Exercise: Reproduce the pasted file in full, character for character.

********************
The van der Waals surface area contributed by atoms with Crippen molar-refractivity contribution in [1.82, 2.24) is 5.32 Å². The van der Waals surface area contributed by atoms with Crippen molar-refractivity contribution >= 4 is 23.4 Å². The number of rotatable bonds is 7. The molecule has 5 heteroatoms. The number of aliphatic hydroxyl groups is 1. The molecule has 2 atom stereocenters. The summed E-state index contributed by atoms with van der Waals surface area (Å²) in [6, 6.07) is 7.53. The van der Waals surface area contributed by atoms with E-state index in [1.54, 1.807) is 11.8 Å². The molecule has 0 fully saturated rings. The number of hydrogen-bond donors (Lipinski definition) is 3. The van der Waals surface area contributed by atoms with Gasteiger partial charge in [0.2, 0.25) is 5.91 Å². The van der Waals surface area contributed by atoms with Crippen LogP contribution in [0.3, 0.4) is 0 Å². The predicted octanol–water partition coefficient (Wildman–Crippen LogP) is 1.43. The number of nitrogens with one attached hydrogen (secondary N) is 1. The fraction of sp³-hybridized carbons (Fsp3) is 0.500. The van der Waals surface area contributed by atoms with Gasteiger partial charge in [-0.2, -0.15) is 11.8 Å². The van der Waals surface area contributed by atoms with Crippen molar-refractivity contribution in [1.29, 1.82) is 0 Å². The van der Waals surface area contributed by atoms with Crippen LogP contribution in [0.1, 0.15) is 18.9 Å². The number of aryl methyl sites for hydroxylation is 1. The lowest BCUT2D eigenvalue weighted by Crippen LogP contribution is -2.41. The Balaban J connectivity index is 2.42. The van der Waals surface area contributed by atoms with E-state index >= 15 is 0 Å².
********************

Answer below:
The van der Waals surface area contributed by atoms with Crippen molar-refractivity contribution in [1.82, 2.24) is 5.32 Å². The van der Waals surface area contributed by atoms with Crippen molar-refractivity contribution >= 4 is 23.4 Å². The number of rotatable bonds is 7. The molecule has 5 heteroatoms. The number of aliphatic hydroxyl groups is 1. The molecule has 2 atom stereocenters. The summed E-state index contributed by atoms with van der Waals surface area (Å²) in [6, 6.07) is 7.53. The van der Waals surface area contributed by atoms with E-state index in [1.54, 1.807) is 11.8 Å². The molecule has 0 fully saturated rings. The number of hydrogen-bond donors (Lipinski definition) is 3. The van der Waals surface area contributed by atoms with Gasteiger partial charge in [0.2, 0.25) is 5.91 Å². The van der Waals surface area contributed by atoms with Crippen LogP contribution in [0.3, 0.4) is 0 Å². The predicted octanol–water partition coefficient (Wildman–Crippen LogP) is 1.43. The number of nitrogens with one attached hydrogen (secondary N) is 1. The fraction of sp³-hybridized carbons (Fsp3) is 0.500. The van der Waals surface area contributed by atoms with Gasteiger partial charge in [-0.2, -0.15) is 11.8 Å². The van der Waals surface area contributed by atoms with Crippen molar-refractivity contribution in [1.29, 1.82) is 0 Å². The van der Waals surface area contributed by atoms with Crippen LogP contribution in [0.1, 0.15) is 18.9 Å². The number of aryl methyl sites for hydroxylation is 1. The lowest BCUT2D eigenvalue weighted by Crippen LogP contribution is -2.41. The Balaban J connectivity index is 2.42. The van der Waals surface area contributed by atoms with E-state index >= 15 is 0 Å².